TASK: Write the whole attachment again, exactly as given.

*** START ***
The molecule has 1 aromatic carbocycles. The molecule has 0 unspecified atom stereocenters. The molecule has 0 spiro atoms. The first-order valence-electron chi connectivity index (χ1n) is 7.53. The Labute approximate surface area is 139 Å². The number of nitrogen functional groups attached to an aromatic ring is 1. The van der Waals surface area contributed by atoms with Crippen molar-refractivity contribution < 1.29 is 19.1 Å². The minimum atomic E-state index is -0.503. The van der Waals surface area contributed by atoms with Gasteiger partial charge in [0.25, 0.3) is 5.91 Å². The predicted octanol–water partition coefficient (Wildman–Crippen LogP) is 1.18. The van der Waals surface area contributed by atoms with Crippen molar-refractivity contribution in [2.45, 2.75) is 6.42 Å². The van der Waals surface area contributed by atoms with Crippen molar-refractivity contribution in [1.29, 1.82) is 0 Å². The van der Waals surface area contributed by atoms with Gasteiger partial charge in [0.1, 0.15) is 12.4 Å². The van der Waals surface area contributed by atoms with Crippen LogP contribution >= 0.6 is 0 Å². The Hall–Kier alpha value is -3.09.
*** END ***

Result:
The molecule has 1 aromatic carbocycles. The molecule has 0 unspecified atom stereocenters. The molecule has 0 spiro atoms. The first-order valence-electron chi connectivity index (χ1n) is 7.53. The Labute approximate surface area is 139 Å². The number of nitrogen functional groups attached to an aromatic ring is 1. The van der Waals surface area contributed by atoms with Crippen molar-refractivity contribution < 1.29 is 19.1 Å². The minimum atomic E-state index is -0.503. The van der Waals surface area contributed by atoms with Gasteiger partial charge in [0.25, 0.3) is 5.91 Å². The predicted octanol–water partition coefficient (Wildman–Crippen LogP) is 1.18. The van der Waals surface area contributed by atoms with Crippen molar-refractivity contribution in [2.45, 2.75) is 6.42 Å². The van der Waals surface area contributed by atoms with Crippen molar-refractivity contribution in [1.29, 1.82) is 0 Å². The van der Waals surface area contributed by atoms with Gasteiger partial charge in [0.1, 0.15) is 12.4 Å². The van der Waals surface area contributed by atoms with Crippen LogP contribution >= 0.6 is 0 Å². The Hall–Kier alpha value is -3.09.